The queen was said to be grateful for the family support and wrote, "There could be no kinder, wiser, nor more judicious nurse."
By this time, male doctors were allowed into the royal birthing room with strict instructions to only touch their patients and not look at them.
From then on it was not routine for a man to be with his wife, Prince Phillip was playing squash when Queen Elizabeth gave birth to Prince Charles, but thanks to Queen Victoria it was no longer forbidden.
3 A Big Thank You For This Mama
Until the 19th century the pain of childbirth, in many cultures was seen as Gods punishment. Eve had eaten the fruit of the tree and as such had disobeyed God. As a consequence, she, and all women from thereon in would have to pay the price for this treachery through the pain of childbirth. This seems a bit unfair and excessive to me, but fortunately, Queen Victoria also thought this was unfair.
There were no anesthetics until a dentist, William Morton developed the use of ether for dental surgery. Sit Jame Young introduced Chloroform as an anesthetic during childbirth in 1847, and Queen Victoria caught a whiff of the rumor of pain relief when she was pregnant with her eighth child.
The royal doctor, Dr. John Snow, no not the one from Game of Thrones, administered chloroform to Victoria during the births of Prince Leopold and Princess Beatrice, with Queen Victoria herself calling it" that blessed chloroform" and its effect "soothing, quieting and delightful beyond measure.”
Dr. John Snow wrote about the ninth birth: "At 11 o'clock I began to administer chloroform. Prince Albert had previously administered a very little chloroform on a handkerchief, about 9 and 10 o'clock. I poured about ten minims of chloroform on a handkerchief, folded in a conical shape, for each pain."Her Majesty expressed great relief from the vapor. Another dose of ergot was given about twelve o'clock, and the pains increased somewhat about 20 minutes afterward. The Queen, at this time, kept asking for more chloroform, and complaining that it did not remove the pain."
2 Secret Techniques
The birth of a royal child, or to be exact the death in childbirth of a Queen and her stillborn baby are responsible for the widespread availability of forceps for delivery.
Forceps themselves had been invented by the Chamberlen family in the late 1500’s. Nobody is sure which one of them brought the device to England, but they kept their specialist tool secret so that the Chamberlen midwives became the attendants of choice for 17th laboring mothers.
The men were able to keep their device secret for 200 years, mainly because they would work under sheets, so they were not in too direct contact with the women's lady parts.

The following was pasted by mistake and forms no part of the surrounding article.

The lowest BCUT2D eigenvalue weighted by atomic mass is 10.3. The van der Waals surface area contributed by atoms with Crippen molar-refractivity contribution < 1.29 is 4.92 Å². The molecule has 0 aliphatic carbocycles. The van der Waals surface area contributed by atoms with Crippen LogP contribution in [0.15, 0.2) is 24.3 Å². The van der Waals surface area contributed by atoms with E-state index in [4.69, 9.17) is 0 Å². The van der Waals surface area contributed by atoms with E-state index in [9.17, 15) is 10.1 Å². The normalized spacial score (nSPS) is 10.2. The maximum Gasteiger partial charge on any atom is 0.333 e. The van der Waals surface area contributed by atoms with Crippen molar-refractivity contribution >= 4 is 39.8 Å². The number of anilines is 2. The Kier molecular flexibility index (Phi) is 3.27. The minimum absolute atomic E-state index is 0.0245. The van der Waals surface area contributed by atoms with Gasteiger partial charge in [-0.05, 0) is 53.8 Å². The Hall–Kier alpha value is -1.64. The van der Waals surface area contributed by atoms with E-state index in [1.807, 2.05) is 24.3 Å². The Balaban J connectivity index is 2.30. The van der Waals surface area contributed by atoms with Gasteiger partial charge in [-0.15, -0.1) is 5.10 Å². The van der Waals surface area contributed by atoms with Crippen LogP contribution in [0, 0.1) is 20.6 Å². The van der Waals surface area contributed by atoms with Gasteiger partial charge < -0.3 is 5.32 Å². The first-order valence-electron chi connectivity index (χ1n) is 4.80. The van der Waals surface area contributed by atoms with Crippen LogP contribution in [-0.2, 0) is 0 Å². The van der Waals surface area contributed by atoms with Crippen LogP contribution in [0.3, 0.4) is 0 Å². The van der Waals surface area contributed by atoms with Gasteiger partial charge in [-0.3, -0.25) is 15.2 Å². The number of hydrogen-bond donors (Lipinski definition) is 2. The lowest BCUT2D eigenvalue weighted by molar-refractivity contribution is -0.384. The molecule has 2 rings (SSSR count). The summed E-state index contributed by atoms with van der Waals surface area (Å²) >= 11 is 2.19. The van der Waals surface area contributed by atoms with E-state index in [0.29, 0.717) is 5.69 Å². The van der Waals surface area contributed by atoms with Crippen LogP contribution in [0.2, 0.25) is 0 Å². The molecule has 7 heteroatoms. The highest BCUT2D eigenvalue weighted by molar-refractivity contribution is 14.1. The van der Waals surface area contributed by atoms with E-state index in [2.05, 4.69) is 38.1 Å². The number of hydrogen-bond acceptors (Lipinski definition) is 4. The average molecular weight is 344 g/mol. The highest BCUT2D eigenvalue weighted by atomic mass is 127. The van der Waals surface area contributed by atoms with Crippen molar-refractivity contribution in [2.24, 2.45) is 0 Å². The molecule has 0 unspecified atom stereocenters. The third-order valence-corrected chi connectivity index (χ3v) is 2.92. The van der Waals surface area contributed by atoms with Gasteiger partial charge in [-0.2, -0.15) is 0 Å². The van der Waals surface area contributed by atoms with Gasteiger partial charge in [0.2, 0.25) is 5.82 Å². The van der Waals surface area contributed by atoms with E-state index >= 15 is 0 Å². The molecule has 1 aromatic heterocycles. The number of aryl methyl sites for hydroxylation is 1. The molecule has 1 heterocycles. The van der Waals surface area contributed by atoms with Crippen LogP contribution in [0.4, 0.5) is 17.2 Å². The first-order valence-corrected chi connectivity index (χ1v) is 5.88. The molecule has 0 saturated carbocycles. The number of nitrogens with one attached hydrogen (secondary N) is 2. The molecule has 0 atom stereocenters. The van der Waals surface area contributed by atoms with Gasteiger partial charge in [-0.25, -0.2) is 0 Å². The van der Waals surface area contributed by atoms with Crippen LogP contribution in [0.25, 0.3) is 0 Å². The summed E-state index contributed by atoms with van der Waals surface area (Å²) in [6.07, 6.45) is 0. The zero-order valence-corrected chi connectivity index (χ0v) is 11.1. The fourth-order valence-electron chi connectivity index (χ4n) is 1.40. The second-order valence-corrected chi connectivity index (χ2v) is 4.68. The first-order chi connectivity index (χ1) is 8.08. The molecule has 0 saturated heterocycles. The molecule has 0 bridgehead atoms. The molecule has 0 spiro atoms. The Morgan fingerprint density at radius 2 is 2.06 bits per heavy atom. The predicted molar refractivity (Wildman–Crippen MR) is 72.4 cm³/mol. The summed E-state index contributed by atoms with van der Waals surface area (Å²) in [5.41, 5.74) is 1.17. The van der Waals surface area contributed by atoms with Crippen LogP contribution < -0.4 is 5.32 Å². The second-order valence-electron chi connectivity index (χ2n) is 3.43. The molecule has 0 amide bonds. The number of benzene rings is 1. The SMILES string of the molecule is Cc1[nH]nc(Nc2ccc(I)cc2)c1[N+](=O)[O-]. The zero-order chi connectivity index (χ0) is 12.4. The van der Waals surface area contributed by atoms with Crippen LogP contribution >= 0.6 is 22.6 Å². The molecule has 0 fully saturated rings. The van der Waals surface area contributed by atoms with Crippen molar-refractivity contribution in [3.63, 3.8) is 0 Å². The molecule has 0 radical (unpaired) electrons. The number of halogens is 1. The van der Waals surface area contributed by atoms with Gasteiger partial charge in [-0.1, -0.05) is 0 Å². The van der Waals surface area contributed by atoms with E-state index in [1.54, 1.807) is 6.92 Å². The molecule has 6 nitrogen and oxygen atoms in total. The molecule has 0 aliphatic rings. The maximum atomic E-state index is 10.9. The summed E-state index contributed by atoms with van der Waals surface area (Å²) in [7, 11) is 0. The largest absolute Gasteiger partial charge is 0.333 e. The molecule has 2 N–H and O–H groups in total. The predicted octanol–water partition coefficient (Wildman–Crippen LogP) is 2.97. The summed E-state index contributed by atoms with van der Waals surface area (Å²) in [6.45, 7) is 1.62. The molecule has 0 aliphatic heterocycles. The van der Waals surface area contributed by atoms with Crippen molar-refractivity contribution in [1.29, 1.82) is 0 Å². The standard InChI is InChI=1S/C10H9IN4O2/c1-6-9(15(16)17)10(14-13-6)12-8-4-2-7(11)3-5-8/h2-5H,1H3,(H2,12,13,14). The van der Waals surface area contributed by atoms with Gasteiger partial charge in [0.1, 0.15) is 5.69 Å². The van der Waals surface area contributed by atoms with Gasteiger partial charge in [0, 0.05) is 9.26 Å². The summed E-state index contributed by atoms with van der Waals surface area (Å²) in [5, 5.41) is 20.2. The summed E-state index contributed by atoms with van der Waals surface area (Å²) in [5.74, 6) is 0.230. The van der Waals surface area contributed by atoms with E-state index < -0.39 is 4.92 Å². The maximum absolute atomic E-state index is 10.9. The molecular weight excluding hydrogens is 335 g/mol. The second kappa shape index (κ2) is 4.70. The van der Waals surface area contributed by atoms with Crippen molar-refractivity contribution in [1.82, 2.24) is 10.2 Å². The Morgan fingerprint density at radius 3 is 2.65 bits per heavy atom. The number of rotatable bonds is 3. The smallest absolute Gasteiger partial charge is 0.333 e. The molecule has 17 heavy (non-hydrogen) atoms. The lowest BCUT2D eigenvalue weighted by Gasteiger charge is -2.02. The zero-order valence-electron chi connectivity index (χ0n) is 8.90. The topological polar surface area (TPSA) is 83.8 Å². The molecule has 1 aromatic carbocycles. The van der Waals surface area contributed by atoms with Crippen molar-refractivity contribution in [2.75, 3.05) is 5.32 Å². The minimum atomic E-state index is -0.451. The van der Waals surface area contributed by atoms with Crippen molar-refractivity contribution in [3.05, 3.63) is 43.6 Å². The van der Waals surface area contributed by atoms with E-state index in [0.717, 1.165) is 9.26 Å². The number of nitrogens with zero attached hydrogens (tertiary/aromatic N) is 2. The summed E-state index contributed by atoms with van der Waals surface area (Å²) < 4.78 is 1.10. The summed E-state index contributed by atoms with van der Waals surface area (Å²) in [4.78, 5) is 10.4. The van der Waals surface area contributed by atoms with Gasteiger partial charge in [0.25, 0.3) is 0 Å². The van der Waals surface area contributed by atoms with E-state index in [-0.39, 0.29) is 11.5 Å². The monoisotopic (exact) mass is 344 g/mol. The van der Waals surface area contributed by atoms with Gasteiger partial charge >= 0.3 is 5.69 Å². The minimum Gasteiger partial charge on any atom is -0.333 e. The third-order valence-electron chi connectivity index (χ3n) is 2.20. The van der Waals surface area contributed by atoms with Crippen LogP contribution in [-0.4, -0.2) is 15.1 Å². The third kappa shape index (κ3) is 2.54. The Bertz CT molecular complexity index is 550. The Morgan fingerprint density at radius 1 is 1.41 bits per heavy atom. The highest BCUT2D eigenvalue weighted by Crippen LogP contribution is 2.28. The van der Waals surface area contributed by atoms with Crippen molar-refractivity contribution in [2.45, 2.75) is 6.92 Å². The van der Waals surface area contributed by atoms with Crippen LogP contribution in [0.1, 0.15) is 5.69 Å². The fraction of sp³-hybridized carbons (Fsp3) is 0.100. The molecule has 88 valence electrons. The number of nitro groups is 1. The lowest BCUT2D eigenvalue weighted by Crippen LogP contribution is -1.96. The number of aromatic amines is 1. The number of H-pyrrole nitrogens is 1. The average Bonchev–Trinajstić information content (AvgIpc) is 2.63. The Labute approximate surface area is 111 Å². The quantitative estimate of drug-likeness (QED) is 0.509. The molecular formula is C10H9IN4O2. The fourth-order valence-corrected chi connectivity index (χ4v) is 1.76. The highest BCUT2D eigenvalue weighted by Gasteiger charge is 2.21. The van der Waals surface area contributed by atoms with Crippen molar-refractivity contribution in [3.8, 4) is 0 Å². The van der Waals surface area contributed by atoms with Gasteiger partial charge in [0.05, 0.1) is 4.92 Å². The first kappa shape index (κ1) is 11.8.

The device was finally made public in the early 18th century, but some thought that they killed more babies than they saved.
This attitude changed when, in 1877 Princess Charlotte, who was dearly loved by the public, died while giving birth to a stillborn son. Charlotte endured an excruciating 50 hours of labor before giving birth to her stillborn son, and within 24 hours, she too was dead after painful hemorrhaging caused by the doctors' mismanagement of the delivery. The doctor responsible later killed himself after medical opinion claimed if he had used forceps both mother and child would have been saved.
This led directly to the acceptance of forceps becoming an essential tool for some deliveries.
1 Random Stats
Let’s wrap up with some interesting random stats. We all love to compare details of weight, length of labor and unusual birth stories so let's do the same with some royal births.
The shortest recorded royal birth was the birth of Princess Augusta Sophia, born to Queen Charlotte and George III in 1768. The entire labor took a mere 90 minutes from start to finish. Lucky Lady.
The most prolonged labor recorded was that of Jane Seymour when she gave birth to the son of King Henry VIII. Their son, the future Edward VI took a full three days to be born, and during this time a procession was held in London to pray for the Queen's deliverance from her labor. Unfortunately, the Queen died a short time after the birth.
The smallest royal baby on record would appear to have been Prince Albert Victor, the eldest son of the future Edward VII. He was born two months premature on January 8, 1864, weighing 3lb 3oz.
It is a mystery where the Queen Mother was born. Some claim she was born in the back of an ambulance while her mother was being taken home to give birth. Others say she was born at her parents’ townhouse in Grosvenor Gardens, in London’s Mayfair. However, her father Lord Glamis wrote her place of birth as the family home, St Paul’s Walden Bury, in Hertfordshire, on the birth certificate.
References: ph.ucla.edu, historyextra.com, theloop.ca, uk.businessinsider.com, royalcentral.co.uk, telegraph.co.uk, theguardian.com, dailymail.co.uk, rosaliegilbert.com